Bike lanes are a positive step forward
The installation of bike lanes along Trousdale Parkway is the university’s clever answer to USC’s ever-present bike safety problem. Installed at an optimal time — the beginning of a new school year — this is a solid first step toward a tangible solution to the hazards caused by the way students get around campus.
Over the last few decades, as USC has transitioned from being a commuter campus to a more residential campus, students have turned to bikes as their choice of transportation. But the University Park Campus’ varied pathway sizes prove it was not designed to handle a lot of bike traffic.
Several proposed solutions to the problem of having too many bikes on campus are very unappealing — particularly those that would ban bike riding on campus — and reaching a compromise could allow pedestrians and cyclists to coexist on thoroughfares safely.
The current bike lanes, which could be effective in containing bike traffic and separating students from walking on the same path, already seem to have one problem. Though the university publicized the new bikes lanes thoroughly with emails and ads in the Daily Trojan, some parts of the lanes aren’t as clearly marked, as the medians are moveable and short. It’s easy for a pedestrian to accidentally wander into the area, even when Dept. of Public Safety officers are directing students to walk in the appropriate areas. It’s hard to tell right now if that will be a persistent problem or if longer barriers should be erected.
Otherwise, the lanes seem to work. As a former bicyclist on campus and a current walker, it’s easy to see that the lanes are wide enough for a cyclist to ride along Trousdale while keeping distracted drivers from mowing me over. Lanes similar to this one could be instituted in other areas of campus, possibly on streets like McClintock Avenue and other larger walkways, including Childs Way. Adding infrastructure that flexibly directs bike traffic can steadily alter the way cyclists and the general traffic flow move on campus.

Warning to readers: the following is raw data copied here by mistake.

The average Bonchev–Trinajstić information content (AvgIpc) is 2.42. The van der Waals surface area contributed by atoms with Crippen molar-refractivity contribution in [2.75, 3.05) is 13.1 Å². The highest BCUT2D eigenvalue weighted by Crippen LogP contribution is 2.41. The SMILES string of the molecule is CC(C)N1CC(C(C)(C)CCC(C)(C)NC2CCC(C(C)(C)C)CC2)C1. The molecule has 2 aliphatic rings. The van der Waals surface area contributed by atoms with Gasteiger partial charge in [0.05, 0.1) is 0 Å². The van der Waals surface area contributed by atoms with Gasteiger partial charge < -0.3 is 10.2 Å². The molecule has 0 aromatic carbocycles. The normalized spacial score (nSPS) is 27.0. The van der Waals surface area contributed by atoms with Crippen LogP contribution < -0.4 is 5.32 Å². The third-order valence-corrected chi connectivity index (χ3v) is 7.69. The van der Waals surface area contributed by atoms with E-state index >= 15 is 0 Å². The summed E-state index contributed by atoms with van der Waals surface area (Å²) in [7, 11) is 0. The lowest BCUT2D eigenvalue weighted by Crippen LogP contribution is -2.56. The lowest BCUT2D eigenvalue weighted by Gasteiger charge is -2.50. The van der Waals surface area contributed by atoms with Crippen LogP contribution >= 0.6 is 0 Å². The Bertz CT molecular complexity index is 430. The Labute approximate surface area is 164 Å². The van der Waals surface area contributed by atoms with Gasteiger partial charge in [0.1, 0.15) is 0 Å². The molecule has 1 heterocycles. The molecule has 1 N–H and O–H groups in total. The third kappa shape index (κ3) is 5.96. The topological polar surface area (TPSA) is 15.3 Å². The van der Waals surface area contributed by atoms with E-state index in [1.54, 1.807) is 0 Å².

With admitted exceptions, some Trojans are responsible bikers who follow the state’s laws for biking on public roads. Unfortunately, campus is a different place where students continuously break the law out of ignorance or disregard. Adding more structure to roads on campus will hopefully make bikers more aware of the rules they have to follow.
What else can the university do to get students to follow these rules, both on and off campus? This could include a well-designed regurgitation of L.A. and California biking laws presented to freshmen or students registering their bikes with DPS. Though it’s ultimately not the university’s responsibility to make sure students know how to ride a bike without breaking the law, it could help resolve a persistent problem on our campus.
This certainly isn’t a final solution to the bike problem, but it’s a good way to get the ball rolling. Main thoroughfares during rush hours are chaotic enough when massive quantities of pedestrians squeeze through areas in different directions, especially when those walking who aren’t in a hurry awkwardly block traffic to chat. Adding bikes to the mix has made congestion along USC’s busier walkways and intersections straight-up dangerous.
The Trousdale bike lane is the first physical change to campus to come from the “We are Considerate. We are USC.” campaign, and it’s a solid start to alleviating USC’s bike hazard problem.
Rachel Bracker is a junior majoring in linguistics. Point/Counterpoint runs Fridays.